Skyte inn jula

Welcome in Christmas with a bang!

Skyte inn jula

Image: Nils Bergslien / Wikimedia Commons
In days of old, Christmas Eve was believed to be a magical and dangerous time.

LORI ANN RERINHALL
Editor-in-chief
The Norwegian American

A few years ago, the Norwegian public broadcaster, NRK, reported that Christmas Eve was celebrated in a somewhat unusual way in Selfjord in Telemark, when in the late afternoon, shots were heard being fired outside a farm there. 

No, there wasn’t any dangerous wildlife that had suddenly appeared on the property there, and no violent crime was taking place. It simply was the revival of an old Christmas custom that began to die out in Norway during the mid-19th century, but apparently not everywhere. It was time to shoot in Christmas—skyte inn jula.

This ancient custom is known from various locations in Norway, including Hedmark, Oppland, Agder, Rogaland, Hardanger, Hallingdal, and Telemark, but how many shots were fired varied from place to place, and from farm to farm. 

By why start firing gunshots on Christmas Eve? The answer was simple: Christmas Eve was a magical and dangerous time, a time the preternatural beings were out and about and up to no good. There were trolls and other wild creatures, who were on their way to eat up the Christmas food and bring you bad luck, and there was no other way to stop them than to fire a few shots. 

Very importantly, these shots needed to be fired toward the north, from where all evil came.

The worst would be to get a visit from the Åsgårdsreia, the Norwegian version of the wild hunt. Its terrible beings could sweep you away, to be lost for all eternity.

Thus, the men and older boys would head out with their rifles. Five o’clock was deemed to be the optimal time. Night has just fallen, everything was ready for the Christmas celebration, and everyone had taken their annual Christmas bath. In many homes, a good bowl of porridge had already been served, and a solemn prayer and the Christmas gospel had been read. People have been sitting together playing cards and chatting with each other.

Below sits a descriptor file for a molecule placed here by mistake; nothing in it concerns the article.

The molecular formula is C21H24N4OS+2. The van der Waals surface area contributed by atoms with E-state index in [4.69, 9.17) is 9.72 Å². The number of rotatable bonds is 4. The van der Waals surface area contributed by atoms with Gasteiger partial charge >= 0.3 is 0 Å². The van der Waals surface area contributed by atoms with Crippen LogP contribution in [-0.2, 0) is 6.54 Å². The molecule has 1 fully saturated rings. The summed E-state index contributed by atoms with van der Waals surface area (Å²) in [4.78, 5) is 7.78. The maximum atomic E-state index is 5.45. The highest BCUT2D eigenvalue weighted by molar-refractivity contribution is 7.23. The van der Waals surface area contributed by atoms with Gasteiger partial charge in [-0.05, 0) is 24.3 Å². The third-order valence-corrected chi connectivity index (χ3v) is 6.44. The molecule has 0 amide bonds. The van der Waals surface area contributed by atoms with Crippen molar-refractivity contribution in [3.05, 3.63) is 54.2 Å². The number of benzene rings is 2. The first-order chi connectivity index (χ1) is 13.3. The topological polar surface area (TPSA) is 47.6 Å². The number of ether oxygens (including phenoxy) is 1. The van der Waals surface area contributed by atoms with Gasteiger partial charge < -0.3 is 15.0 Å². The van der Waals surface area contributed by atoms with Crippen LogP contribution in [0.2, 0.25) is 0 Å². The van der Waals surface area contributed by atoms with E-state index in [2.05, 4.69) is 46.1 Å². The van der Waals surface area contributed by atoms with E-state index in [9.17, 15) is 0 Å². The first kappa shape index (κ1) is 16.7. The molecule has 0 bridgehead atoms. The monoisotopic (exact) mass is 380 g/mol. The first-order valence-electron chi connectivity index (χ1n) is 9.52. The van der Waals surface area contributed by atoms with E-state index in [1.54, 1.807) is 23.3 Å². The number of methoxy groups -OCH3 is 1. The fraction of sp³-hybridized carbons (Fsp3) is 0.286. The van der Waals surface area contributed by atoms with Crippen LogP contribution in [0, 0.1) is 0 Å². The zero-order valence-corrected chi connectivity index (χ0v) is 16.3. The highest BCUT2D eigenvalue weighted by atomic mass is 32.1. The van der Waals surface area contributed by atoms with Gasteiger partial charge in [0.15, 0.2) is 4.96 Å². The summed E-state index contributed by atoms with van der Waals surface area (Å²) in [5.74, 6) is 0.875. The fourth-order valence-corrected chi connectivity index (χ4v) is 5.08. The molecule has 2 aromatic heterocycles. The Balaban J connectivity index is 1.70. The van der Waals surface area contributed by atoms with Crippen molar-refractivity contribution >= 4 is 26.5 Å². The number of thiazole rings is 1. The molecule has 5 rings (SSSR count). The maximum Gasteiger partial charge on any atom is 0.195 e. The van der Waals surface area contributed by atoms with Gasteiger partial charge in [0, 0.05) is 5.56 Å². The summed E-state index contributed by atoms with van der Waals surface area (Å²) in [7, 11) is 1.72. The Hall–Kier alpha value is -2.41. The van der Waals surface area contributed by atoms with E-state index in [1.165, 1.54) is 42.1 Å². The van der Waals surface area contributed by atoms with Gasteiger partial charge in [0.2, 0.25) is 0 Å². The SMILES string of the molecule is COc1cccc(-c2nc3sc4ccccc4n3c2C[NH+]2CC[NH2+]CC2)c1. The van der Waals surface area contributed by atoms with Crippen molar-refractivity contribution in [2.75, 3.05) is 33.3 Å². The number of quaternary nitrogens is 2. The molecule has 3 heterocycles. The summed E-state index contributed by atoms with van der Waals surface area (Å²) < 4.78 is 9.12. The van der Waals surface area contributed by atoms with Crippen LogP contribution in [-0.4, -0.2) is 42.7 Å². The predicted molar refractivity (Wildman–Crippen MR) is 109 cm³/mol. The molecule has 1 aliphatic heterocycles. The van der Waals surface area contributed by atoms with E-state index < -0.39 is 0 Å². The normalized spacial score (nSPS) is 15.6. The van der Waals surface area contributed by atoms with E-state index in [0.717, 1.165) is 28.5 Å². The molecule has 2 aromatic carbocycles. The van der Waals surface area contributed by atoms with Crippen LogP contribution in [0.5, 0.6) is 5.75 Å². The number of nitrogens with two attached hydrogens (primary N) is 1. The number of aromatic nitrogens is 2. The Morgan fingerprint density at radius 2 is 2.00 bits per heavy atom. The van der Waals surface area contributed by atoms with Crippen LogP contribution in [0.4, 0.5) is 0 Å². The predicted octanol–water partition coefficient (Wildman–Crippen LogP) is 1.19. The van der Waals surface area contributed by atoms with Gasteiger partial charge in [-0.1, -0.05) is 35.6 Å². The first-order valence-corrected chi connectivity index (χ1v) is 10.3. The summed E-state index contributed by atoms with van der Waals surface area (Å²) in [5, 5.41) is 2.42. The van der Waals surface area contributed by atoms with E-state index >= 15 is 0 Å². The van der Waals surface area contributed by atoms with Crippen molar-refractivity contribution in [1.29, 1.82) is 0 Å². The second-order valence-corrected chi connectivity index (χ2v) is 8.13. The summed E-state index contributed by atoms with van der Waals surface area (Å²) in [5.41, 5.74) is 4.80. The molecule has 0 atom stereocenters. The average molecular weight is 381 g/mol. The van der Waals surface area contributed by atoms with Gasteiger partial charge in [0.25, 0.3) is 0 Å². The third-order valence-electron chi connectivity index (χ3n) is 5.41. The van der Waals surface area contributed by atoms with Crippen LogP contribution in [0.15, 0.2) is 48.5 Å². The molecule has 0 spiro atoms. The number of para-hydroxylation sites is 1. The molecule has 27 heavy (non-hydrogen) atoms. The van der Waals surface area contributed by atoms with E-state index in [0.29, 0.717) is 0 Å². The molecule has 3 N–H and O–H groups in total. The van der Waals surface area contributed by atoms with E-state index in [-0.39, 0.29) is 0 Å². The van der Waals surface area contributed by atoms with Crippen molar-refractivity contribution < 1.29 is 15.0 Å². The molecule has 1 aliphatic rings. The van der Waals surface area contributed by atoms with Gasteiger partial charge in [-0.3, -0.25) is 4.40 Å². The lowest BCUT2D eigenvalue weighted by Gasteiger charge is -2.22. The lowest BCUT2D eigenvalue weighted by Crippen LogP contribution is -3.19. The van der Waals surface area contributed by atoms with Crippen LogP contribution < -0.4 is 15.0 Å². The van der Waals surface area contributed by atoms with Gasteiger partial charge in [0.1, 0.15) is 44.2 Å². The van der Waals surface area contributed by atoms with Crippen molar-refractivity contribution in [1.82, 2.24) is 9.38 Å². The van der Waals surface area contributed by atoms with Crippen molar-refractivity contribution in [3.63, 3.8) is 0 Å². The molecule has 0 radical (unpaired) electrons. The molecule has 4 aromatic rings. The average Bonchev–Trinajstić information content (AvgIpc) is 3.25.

And what better time to come and visit? The men and boys often traveled from farm to farm, announcing their arrival by firing their rifles, bang, bang, bang. They were often invited inside and offered a good scoop of beer or a shot of Christmas spirits.

While it may sound like fun, we are by no means suggesting that you get out your gun on Christmas Eve. It’s simply fun to know about these old traditions, as we sit down and celebrate together. We can reminisce about times gone by, and enjoy the good food and drink, warmth, and camaraderie.

These days, church bells are ringing all over Norway to announce the arrival of Christmas Eve. Wherever you are, may the sounds of the season bring you warmth, harmony, and happiness, as we welcome in Christmas with a big (metaphorical) bang of joy this year!

This article originally appeared in the Dec. 17, 2021, issue of The Norwegian American. To subscribe, visit SUBSCRIBE or call us at (206) 784-4617.

Lori Ann Reinhall

Lori Ann Reinhall, editor-in-chief of The Norwegian American, is a multilingual journalist and cultural ambassador based in Seattle. She is the president of the Seattle-Bergen Sister City Association, and she serves on the boards of several Nordic organizations.

You may also like...

%d bloggers like this: